Country Report: South Korea (May 2017)

Editorial Staff

Park Geun-hye was removed from office on March 10 as the Constitutional Court endorsed the parliament’s impeachment, a first in its history. While there was only an acting president in the country, concerns over “Korea Passing” mounted. There were fears that the five-month-long vacancy in top-level diplomacy in South Korea would accelerate its diplomatic isolation. Finally, on May 10, Moon Jae-in was sworn in as South Korea’s new president, and it was anticipated that he would bring a shift in South Korean politics. The new administration is expected to reexamine the country’s joint strategy on North Korea with the United States and defuse tensions with China, triggered by THAAD. A senior press secretary of the Moon administration mentioned that the process of important state affairs such as THAAD deployment should be transparently disclosed and reflect public opinion. South Koreans generally welcomed this new transparency; however, some expressed concern that important security decisions might be decided by politics, rather than a thorough assessment of security needs and the importance of South Korea’s alliance with the United States.

The Current Security Situation in Northeast Asia

In Juyo Gukje Munje Bunseok issued on March 27, Jeon Bong-Geun mentioned that military tensions on the Korean Peninsula and the security crisis in East Asia have escalated rapidly, due to both military and political issues, notably the North Korean nuclear threat, security competition between the United States and China, and Japan’s remilitarization. The article claims that they pose a major threat to South Korea’s security, and argues that Seoul should come up with better diplomatic and security strategies to more effectively respond to such challenges. The article also argues that while security crisis in South Korea had previously been triggered by North Korean provocations, this time, it is caused by complex relationships between the regional powers.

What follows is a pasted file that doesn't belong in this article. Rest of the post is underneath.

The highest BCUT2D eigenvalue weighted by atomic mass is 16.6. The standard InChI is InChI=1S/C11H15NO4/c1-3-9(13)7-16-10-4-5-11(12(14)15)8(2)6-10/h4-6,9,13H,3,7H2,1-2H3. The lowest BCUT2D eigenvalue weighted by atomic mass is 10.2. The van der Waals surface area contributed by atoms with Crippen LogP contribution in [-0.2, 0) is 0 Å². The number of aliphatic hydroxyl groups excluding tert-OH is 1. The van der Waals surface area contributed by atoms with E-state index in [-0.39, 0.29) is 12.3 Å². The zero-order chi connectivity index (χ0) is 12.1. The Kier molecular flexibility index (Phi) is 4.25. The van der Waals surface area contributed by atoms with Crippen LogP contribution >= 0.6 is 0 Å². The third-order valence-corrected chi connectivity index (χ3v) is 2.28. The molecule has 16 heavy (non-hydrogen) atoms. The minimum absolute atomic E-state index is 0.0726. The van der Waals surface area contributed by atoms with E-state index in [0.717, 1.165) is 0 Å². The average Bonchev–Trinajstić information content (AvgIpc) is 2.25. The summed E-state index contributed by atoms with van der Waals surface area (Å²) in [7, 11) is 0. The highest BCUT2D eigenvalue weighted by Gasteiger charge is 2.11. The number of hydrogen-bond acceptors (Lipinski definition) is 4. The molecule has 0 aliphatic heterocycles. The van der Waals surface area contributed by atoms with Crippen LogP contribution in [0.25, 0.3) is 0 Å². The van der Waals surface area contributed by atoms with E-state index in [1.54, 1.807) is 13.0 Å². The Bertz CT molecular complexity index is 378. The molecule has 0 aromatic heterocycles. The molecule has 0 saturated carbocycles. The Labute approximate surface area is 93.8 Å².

The fact that the regional powers now triggered the crisis could possibly bring the following impact. First, a majority of domestic and foreign experts predict that the competition between the United States and China will become more intense and that the Korean Peninsula and the East Asian maritime region will become their battleground. If so, the current foreign and security crisis is likely to be prolonged. Second, South Korea has been cooperating with the United States and China to resolve the North Korean nuclear issue, which is its greatest security threat. As China is focused on US-China competition and its opposition to the THAAD deployment, diplomatic momentum for resolving the North Korean nuclear issue will significantly deteriorate. Third, if China considers the THAAD issue as a litmus test for inter-Korean competition, China’s pressure on South Korea will increase further. Fourth, Japan is entering into a full-fledged security competition with China, further promoting remilitarization and intentionally ignoring past political and historical issues. Tokyo will therefore seek to strengthen its security alliance against China. According to the above scenarios, as the Korean Peninsula and Northeast Asia fall within the scope of intensified US-China hegemonic competition, Seoul’s diplomatic and security policy has entered a transition, calling for a serious reexamination.